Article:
Evaluate the use of biomedical, individual and group approaches to treatment

 

 

Evaluation of a biomedical treatment of depression

 

Drugs are nearly always part of the treatment for severe depression. The biomedical approach to the treatment of depression is under debate. The most common treatment for depression includes drugs. Anti-depressants may reduce depressive symptoms but they have side effects and do not cure patients. Studies indicate that the placebo effect could account for the effectiveness of medication.

 

Some researchers and psychiatrists now criticize the heavy use of medication on the grounds that it is not well known how it affects the brain long term (see Neale et al. 2001).

There is also increasing criticism of the role of pharmaceutical companies and their marketing of antidepressants, which has led to an increase in the prescription of SSRI.

 

Leuchter et al. (2002) Changes in brain function during treatment with placebo

 

         The study examined brain function in 51 patients with depression who received either a placebo or an active medication. An EEG was used to compare brain function in the two groups. The design was double-blind and ran over nine weeks. The study used two different SSRI, which were randomly allocated to the participants.

 

         Results showed a significant increase in activity in the prefrontal cortex nearly from the beginning in the trial in the placebo group. This pattern was different from the patients who were treated with the SSRI but patients in both groups got better. This indicates that medication is effective but placebo seems just as effective.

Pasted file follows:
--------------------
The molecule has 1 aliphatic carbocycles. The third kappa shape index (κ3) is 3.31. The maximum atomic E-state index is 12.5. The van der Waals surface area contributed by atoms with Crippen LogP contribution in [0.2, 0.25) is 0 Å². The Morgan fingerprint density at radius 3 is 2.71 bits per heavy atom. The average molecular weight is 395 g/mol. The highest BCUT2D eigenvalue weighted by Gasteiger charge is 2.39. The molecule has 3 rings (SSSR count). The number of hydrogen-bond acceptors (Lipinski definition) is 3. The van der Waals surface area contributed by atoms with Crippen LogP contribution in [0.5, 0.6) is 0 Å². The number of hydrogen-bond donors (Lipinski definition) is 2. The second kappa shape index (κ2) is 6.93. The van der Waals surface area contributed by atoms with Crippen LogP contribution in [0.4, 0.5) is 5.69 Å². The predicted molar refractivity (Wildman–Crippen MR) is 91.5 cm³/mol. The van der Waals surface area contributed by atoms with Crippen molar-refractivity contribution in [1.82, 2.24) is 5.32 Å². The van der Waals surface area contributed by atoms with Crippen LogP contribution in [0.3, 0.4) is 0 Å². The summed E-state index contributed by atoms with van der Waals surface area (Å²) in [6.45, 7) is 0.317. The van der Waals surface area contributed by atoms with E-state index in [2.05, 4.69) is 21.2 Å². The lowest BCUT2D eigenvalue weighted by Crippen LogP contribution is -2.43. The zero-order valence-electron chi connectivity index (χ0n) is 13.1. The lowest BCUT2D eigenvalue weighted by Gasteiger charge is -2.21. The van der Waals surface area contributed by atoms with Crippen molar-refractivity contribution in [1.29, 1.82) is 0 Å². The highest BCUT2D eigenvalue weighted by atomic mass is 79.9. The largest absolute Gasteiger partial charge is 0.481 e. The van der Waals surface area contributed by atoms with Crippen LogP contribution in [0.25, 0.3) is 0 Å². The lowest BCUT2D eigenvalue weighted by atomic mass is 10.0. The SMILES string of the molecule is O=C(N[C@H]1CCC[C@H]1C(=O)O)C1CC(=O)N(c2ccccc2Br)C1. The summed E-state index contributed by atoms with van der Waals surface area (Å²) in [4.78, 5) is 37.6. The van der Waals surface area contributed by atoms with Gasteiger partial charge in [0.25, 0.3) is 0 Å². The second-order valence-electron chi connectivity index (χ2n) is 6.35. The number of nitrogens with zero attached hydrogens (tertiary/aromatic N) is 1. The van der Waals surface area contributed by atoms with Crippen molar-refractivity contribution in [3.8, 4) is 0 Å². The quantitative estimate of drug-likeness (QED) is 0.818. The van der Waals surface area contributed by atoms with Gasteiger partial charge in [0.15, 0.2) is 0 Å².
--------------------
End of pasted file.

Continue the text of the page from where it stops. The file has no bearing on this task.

The findings from the study are intriguing. The difference in activity in the brain indicates that the brain is perhaps able to heal itself since there was a positive effect in both groups. Believing they are being treated could be enough for some patients.

 

Kirsch et al. (2008) Meta-analysis of clinical trials

 

This meta-analysis used clinical trials of the six most used anti-depressants (including Prozac) approved between 1987 and 1999.

         The study analyzed all clinical trials of anti-depressants submitted to the FDA (US Food and Drug Administration).

         The results showed that the overall effect of new-generation anti-depressant medication (SSRI) was below the recommended criteria for clinical significance. This indicates that placebo may be just as effective.

         The highest effect of the medication was in the most severe cases of depression but the researchers speculate whether this is a real effect or due to a decrease in responsiveness to placebo rather than an increase in responsiveness to medication.

         According to the researchers, the placebo effect may account for any observed effect and they are very skeptical about the increasing use of anti- depressants on the basis of the results of the clinical trials.

 

Evaluation of an individual approach to the treatment of depression